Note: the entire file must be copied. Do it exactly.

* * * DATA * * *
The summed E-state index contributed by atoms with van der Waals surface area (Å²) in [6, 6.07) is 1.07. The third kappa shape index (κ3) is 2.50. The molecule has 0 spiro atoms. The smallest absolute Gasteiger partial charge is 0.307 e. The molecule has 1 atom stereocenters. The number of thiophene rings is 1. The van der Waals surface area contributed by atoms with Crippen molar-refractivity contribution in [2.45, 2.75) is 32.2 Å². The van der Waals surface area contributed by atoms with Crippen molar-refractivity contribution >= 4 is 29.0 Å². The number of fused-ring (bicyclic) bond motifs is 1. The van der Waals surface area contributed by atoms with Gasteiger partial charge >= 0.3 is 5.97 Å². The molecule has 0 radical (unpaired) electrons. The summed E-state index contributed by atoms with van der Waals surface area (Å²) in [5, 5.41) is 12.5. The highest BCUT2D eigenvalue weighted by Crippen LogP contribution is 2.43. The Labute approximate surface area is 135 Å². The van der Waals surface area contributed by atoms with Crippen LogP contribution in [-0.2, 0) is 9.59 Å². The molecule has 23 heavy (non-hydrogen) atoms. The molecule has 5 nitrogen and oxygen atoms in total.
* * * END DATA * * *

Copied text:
The summed E-state index contributed by atoms with van der Waals surface area (Å²) in [6, 6.07) is 1.07. The third kappa shape index (κ3) is 2.50. The molecule has 0 spiro atoms. The smallest absolute Gasteiger partial charge is 0.307 e. The molecule has 1 atom stereocenters. The number of thiophene rings is 1. The van der Waals surface area contributed by atoms with Crippen molar-refractivity contribution in [2.45, 2.75) is 32.2 Å². The van der Waals surface area contributed by atoms with Crippen molar-refractivity contribution >= 4 is 29.0 Å². The number of fused-ring (bicyclic) bond motifs is 1. The van der Waals surface area contributed by atoms with Gasteiger partial charge >= 0.3 is 5.97 Å². The molecule has 0 radical (unpaired) electrons. The summed E-state index contributed by atoms with van der Waals surface area (Å²) in [5, 5.41) is 12.5. The highest BCUT2D eigenvalue weighted by Crippen LogP contribution is 2.43. The Labute approximate surface area is 135 Å². The van der Waals surface area contributed by atoms with Crippen LogP contribution in [-0.2, 0) is 9.59 Å². The molecule has 23 heavy (non-hydrogen) atoms. The molecule has 5 nitrogen and oxygen atoms in total.